Rising pension costs directly hurt taxpayers. In late 2019, Rock Island County Board Members approved an 8.9% property tax increase across the entire county, causing outrage among residents. KWQC caught one resident’s dismay: “We just can’t afford this type of taxation.”
Illinois’ worst-in-the-nation pension debt has become a well-known problem. Over $144 billion in pension debt for the five statewide retirement systems breaks down to nearly $30,000 in debt for each Illinois household, which must be paid with further tax hikes or further cuts to core government services.
Less well known is the nearly $75 billion of pension debt held by local governments such as Rock Island, which is the primary reason for Illinois’ second-highest in the nation property taxes. Combined with the state’s pension debt, politicians who mismanaged the pension system dug a $219 billion hole.
In Rock Island, the average household owns nearly $40,000 in state and local pension debt, with roughly $10,000 of that debt stemming from local systems for police, firefighters and municipal workers. If that pension debt became payable upon demand, each Rock Island household would see more than 80% of their $48,680 median annual income taken.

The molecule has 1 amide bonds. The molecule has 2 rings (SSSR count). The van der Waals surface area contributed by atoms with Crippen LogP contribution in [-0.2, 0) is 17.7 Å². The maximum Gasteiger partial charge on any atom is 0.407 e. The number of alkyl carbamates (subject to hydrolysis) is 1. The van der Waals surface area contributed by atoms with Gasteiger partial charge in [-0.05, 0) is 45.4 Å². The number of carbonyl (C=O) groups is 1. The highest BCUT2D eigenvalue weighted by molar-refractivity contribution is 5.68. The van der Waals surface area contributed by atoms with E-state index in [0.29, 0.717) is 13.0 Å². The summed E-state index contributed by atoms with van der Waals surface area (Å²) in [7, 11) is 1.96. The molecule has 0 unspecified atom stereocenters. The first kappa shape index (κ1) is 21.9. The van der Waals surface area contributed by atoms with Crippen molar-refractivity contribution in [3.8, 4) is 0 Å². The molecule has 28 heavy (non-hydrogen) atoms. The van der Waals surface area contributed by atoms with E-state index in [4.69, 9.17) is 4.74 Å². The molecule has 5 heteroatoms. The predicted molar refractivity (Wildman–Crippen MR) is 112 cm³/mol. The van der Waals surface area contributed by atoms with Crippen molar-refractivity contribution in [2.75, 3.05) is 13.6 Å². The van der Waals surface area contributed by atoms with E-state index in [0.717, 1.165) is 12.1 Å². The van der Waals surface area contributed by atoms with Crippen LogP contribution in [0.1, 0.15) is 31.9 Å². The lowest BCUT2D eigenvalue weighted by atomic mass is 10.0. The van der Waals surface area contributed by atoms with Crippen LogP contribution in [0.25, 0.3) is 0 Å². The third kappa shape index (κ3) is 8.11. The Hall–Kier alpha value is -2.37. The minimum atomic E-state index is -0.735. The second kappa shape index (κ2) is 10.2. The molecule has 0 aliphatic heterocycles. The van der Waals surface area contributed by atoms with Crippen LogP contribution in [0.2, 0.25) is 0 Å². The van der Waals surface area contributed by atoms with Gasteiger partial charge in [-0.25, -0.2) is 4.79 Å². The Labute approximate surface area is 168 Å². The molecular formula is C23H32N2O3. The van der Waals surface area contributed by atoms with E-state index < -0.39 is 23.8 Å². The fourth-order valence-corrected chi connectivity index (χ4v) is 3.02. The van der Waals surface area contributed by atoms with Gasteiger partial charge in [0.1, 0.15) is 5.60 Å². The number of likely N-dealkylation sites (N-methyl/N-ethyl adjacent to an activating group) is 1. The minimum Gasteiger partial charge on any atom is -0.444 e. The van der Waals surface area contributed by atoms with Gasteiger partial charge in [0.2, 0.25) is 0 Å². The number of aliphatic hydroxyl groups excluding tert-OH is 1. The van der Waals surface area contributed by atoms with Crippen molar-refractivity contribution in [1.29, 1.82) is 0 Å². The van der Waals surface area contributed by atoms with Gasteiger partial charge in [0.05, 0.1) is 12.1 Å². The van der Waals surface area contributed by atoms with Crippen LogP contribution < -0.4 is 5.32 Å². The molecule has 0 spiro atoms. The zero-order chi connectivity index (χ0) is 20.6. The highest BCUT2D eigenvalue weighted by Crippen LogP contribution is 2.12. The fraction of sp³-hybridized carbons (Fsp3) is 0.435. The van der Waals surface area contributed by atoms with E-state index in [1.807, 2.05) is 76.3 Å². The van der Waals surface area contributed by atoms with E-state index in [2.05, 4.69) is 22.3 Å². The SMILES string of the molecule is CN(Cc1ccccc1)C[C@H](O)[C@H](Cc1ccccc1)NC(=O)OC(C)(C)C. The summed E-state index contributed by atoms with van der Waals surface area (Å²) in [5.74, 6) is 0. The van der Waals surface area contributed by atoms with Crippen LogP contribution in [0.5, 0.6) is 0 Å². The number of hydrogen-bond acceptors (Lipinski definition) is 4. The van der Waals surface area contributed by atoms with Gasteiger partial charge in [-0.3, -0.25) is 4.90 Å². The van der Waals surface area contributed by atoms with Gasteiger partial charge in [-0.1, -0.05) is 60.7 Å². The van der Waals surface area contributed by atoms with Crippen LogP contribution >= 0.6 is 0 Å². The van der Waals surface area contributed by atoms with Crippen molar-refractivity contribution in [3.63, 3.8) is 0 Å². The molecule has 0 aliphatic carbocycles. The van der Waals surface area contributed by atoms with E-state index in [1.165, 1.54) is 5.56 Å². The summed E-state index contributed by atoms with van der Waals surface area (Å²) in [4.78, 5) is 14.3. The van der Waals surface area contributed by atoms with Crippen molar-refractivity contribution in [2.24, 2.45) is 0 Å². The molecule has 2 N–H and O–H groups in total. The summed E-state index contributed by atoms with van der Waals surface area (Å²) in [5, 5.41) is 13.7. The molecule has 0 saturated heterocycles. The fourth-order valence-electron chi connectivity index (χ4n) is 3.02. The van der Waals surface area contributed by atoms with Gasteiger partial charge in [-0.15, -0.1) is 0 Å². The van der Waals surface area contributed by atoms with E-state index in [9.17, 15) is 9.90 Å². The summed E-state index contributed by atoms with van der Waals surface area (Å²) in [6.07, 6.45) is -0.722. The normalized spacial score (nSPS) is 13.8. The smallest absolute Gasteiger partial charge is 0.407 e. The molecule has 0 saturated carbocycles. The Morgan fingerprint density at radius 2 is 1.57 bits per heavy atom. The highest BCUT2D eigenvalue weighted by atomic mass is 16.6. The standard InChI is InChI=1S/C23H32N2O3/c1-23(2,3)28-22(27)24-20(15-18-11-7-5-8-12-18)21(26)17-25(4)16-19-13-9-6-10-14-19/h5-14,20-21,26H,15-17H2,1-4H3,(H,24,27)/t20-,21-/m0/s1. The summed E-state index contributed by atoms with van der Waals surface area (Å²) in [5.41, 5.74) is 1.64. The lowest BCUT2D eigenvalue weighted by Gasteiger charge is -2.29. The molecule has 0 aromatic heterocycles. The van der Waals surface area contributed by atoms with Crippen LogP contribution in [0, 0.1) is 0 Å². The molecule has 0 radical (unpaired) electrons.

The city of Rock Island has almost $155 million in local pension debt, according to the most recent data provided to the state comptroller for fiscal year 2020. That debt includes nearly $73 million for fire pensions and $87.4 million for police pensions while subtracting the $5.4 million surplus from municipal pensions.
“We make our payments towards the pension obligations, but any increase [in pension obligation] means the general fund takes a hit,” City Manager Tweet said.